The Dark Side of Healthcare Consumerism
Published on January 23rd, 2018
For the past two decades, rising healthcare costs and the advent of the digital era has made healthcare options more accessible and pushed the industry toward a more consumer-centric and retail-like model. However, all too often, these solutions are implemented under the guise of healthcare consumerism – but aren’t set up to successfully deliver upon the goal of empowering Americans to get the best value for their healthcare dollars.
- Not all consumer-driven health plans are truly consumeristic. In order to truly empower consumers to take control of their healthcare finances, these plans must be designed to do more than shift costs. A plan design can be coined ‘consumer driven’ without giving the consumer any added value or chance for success. These plans are typically underfunded by the employer and result in an unaffordable cost shift to employees that can quite literally impede consumerism from taking hold in the market.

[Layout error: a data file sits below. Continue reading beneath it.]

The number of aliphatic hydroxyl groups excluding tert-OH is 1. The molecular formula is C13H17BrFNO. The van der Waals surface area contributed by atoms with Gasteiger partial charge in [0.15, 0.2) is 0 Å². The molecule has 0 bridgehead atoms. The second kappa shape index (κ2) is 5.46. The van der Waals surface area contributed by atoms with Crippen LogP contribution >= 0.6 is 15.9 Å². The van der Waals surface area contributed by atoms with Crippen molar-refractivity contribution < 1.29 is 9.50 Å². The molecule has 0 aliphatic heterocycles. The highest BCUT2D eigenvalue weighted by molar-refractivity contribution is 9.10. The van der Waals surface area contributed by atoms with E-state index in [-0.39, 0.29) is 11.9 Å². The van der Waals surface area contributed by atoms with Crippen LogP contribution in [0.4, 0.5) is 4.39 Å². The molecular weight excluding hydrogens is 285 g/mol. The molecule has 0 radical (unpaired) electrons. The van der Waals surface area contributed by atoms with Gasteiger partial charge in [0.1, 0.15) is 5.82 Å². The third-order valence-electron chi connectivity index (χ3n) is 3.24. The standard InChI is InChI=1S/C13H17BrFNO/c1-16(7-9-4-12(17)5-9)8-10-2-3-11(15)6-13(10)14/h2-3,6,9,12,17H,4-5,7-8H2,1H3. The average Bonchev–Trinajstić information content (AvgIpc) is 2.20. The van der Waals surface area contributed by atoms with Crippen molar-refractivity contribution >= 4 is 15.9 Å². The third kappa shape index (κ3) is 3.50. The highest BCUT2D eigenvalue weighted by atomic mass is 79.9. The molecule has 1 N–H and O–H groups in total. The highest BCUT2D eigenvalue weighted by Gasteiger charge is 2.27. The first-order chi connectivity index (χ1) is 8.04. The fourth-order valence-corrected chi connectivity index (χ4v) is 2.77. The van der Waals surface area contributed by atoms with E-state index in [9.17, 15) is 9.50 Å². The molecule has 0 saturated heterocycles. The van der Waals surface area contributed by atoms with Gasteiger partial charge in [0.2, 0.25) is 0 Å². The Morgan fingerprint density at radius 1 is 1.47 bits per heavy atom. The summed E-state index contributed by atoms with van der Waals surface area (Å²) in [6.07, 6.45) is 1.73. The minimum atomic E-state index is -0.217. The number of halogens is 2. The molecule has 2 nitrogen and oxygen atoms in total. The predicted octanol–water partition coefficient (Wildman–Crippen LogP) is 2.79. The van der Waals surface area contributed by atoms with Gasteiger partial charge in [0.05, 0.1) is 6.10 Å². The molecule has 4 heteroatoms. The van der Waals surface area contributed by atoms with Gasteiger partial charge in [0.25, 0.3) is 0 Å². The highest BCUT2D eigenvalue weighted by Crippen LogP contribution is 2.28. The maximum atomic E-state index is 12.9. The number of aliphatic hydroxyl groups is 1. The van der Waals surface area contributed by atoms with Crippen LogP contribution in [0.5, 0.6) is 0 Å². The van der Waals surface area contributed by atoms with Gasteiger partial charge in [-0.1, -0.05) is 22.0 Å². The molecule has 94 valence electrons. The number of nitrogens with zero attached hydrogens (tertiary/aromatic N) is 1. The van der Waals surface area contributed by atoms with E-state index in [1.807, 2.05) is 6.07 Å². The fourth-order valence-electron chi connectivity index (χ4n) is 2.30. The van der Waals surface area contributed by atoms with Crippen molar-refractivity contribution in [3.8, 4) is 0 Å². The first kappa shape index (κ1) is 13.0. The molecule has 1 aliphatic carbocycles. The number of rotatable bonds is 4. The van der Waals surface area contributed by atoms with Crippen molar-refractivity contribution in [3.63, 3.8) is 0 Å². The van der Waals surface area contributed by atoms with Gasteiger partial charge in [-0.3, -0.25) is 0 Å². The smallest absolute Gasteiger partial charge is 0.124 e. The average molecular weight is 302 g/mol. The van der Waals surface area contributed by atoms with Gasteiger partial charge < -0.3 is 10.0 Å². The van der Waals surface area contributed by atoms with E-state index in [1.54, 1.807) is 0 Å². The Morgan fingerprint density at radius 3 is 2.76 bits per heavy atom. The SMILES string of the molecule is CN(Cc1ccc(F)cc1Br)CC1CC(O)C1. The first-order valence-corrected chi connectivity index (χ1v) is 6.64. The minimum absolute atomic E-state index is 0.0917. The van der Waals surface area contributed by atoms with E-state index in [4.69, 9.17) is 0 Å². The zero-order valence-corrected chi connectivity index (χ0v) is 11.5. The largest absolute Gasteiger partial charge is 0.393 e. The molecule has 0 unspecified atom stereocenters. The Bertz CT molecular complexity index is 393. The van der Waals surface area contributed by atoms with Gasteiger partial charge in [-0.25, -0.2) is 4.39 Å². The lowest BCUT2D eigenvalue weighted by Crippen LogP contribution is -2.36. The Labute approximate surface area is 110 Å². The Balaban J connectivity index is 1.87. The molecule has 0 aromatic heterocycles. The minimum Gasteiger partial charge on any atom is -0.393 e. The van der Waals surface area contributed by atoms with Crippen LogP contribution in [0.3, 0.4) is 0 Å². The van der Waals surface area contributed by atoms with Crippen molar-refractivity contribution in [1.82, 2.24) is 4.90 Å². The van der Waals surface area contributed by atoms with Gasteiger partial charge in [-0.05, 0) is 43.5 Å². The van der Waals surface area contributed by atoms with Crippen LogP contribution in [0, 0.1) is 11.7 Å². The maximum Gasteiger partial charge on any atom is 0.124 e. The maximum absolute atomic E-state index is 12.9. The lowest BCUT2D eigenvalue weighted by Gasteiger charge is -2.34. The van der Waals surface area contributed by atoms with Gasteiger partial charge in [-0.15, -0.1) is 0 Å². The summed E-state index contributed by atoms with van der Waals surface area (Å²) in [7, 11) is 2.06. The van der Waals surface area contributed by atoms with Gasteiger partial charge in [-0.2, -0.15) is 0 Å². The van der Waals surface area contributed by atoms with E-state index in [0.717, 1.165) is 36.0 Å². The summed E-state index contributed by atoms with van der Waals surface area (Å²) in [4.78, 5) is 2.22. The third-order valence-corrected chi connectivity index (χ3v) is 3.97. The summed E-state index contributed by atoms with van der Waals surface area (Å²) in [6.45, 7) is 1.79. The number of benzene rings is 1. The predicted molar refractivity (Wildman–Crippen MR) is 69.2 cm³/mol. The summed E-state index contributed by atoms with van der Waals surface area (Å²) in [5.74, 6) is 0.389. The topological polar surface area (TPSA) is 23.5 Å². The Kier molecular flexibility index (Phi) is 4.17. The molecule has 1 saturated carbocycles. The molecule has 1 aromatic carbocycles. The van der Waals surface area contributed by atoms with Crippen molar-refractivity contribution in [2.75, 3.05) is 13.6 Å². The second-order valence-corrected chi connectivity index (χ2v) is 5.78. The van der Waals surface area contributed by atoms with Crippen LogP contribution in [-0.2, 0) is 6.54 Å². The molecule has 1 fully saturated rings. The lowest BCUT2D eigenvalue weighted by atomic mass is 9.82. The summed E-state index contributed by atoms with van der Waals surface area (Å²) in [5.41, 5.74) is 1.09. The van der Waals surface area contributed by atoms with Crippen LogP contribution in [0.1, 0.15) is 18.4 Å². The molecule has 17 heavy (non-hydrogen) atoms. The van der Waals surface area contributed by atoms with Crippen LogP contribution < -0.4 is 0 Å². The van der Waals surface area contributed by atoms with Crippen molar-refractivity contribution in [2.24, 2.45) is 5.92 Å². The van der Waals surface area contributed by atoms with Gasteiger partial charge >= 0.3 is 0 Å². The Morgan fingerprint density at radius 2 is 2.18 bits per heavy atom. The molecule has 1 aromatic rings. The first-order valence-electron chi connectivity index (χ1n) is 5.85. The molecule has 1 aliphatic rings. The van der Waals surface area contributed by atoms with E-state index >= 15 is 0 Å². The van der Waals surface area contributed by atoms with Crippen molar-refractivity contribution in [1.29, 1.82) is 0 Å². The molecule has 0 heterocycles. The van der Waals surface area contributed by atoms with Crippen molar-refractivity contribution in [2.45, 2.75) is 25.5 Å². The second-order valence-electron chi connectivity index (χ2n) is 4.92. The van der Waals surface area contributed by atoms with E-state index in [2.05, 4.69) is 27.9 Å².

- Human nature causes employees to be sensitive and even resistant to change. Consumers tend to stick to the familiar and this can result in continuing coverage with an existing plan that doesn’t deliver the best value for their current needs. Employers must be purposely disruptive in their benefit and employee engagement strategies, breaking down objections and barriers, with benefit options that deliver equitable value to their employees.
- Employers may not have the know-how to increase employee engagement on their own. Consumer health and financial fluency is notably low, and according to Alegeus research, more than half of employers are asking for support to help better engage and educate their employees. It is imperative that all benefit solution providers, advisors, health plans and benefit administrators have strategic conversations with employers and provide access to decision support tools and materials they need to empower employees in their healthcare.
Join us as we explore the dark side of healthcare consumerism. We’ll examine what’s working and what’s not – including the specific challenges that result in sub-optimal results for consumers, employers, and benefit providers.